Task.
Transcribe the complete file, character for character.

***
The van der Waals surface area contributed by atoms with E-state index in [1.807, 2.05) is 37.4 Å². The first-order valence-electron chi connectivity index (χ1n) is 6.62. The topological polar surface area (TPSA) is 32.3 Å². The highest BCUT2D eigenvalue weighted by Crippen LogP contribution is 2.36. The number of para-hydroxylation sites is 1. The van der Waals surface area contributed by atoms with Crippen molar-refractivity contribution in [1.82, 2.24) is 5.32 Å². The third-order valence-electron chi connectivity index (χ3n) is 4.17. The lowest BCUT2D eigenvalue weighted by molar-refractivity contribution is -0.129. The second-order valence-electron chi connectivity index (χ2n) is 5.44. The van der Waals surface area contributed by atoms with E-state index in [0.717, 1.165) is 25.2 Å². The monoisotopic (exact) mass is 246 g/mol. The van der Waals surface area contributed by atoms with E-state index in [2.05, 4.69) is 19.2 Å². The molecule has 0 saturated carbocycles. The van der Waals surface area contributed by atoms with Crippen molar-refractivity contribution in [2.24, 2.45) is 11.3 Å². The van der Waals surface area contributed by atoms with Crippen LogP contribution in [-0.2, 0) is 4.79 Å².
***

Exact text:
The van der Waals surface area contributed by atoms with E-state index in [1.807, 2.05) is 37.4 Å². The first-order valence-electron chi connectivity index (χ1n) is 6.62. The topological polar surface area (TPSA) is 32.3 Å². The highest BCUT2D eigenvalue weighted by Crippen LogP contribution is 2.36. The number of para-hydroxylation sites is 1. The van der Waals surface area contributed by atoms with Crippen molar-refractivity contribution in [1.82, 2.24) is 5.32 Å². The third-order valence-electron chi connectivity index (χ3n) is 4.17. The lowest BCUT2D eigenvalue weighted by molar-refractivity contribution is -0.129. The second-order valence-electron chi connectivity index (χ2n) is 5.44. The van der Waals surface area contributed by atoms with E-state index in [0.717, 1.165) is 25.2 Å². The monoisotopic (exact) mass is 246 g/mol. The van der Waals surface area contributed by atoms with E-state index in [2.05, 4.69) is 19.2 Å². The molecule has 0 saturated carbocycles. The van der Waals surface area contributed by atoms with Crippen molar-refractivity contribution in [2.24, 2.45) is 11.3 Å². The van der Waals surface area contributed by atoms with Crippen LogP contribution in [-0.2, 0) is 4.79 Å².